Wednesday, 24 October 2007

Reforming the EU budget?

In September the Commission of the European Communities launched a public consultation on reforming the EU budget. This review was a part of the decision on the financial framework (long term budget) 2007 to 2013. The Commission’s approach is one of openness and no taboos, says the Communication.

During this seven year period the yearly budget of the European Union is roughly one per cent of the combined gross national income of the member states: agreed payments 1.03 per cent and executed payments 0.98 per cent. In 2008, for a Union with more than 490 people, the commitment appropriations are 131,487 million euros and the payment appropriations 129,481 million euros.

If the advice of independent experts or enlightened citizens of the Union had been followed, three areas of activities would have received significantly more resources a long time ago:

1) EU as a global player, including external action and pre-accession support; presently 5.7 per cent of expenditure.
2) Internal affairs (area of freedom, security and justice as well as citizenship); 1.3 per cent of expenses.
3) Competitiveness (growth and employment); 8.6 per cent of expenditure.

The main part of the resources are allocated to agriculture (natural resources) to the tune of 43 per cent and cohesion (structural funds) with 35.6 per cent. Costs for administration are 5.8 per cent.


Expenditure and revenue of the European Union is based on the multiannual financial framework (presently for seven years). This long term budget was the result of acrimonious negotiations, including the threats of veto power, between the member states governments. National, not common, interests were the driving force.

Once again we witness that structural defects in decision making lead to suboptimal results. In this case, including the 2002 Council decision to safeguard agricultural spending, there is scant hope of significant reform before 2014.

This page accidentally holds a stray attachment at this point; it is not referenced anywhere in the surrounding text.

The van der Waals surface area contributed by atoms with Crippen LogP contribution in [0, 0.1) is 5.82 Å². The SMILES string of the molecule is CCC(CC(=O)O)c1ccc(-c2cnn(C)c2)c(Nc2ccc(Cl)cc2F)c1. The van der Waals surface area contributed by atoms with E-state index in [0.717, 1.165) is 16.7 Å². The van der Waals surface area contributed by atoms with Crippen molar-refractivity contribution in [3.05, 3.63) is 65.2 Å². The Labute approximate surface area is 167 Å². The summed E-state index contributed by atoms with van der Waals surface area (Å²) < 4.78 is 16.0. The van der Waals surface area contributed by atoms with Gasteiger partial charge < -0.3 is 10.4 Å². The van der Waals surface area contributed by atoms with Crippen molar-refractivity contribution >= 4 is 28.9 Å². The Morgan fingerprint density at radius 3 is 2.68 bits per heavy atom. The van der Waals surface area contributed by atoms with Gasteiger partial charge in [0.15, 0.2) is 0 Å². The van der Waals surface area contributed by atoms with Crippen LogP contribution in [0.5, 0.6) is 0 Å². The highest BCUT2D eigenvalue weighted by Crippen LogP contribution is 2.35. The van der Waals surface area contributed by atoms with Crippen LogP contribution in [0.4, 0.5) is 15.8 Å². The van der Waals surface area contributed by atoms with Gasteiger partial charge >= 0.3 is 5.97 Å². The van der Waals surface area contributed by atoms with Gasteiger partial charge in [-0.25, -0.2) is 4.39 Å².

Therefore, the annual budget exercises of the European Union (TEC 268-280) offer very little in the way of new priorities, even if the European Parliament may choose to amend the more marginal outlays defined as not compulsory.

In principle, the following long term budget offers an opportunity to reform, but is the European Union going to be able to seize its chance even then?

If the rules for decision making are not improved, there is little cause for optimism.

Ralf Grahn


Communication from the Commission: Reforming the Budget, Changing Europe; A public consultation paper in view of the 2008/2009 budget review; Brussels, 12.9.2007, SEC(2007) 1188 final

EU Budget – facts and myths; MEMO/07/350

A new Financial Framework for the enlarged Union (2007-2013);

Documents: Multiannual framework;

Mojmir Mrak & Vasja Rant: Financial Perspective 2007-2013: Domination of national interests; EU-Consent EU-Budget Working Paper No. 1; July 2007;

Interinstitutional agreement between the European Parliament, the Council and the Commission on budgetary discipline and sound financial management; OJ 2006/C 139/01;

Deciding the budget;

Improving the budgetary procedure;

Filipa Figueira: The EU Budget – Is this the moment for reform? CEPS Commentary, 15 October 2007;

Europe’s political Economy: The EU budget review: challenges and opportunities; EPC 17 October 2007;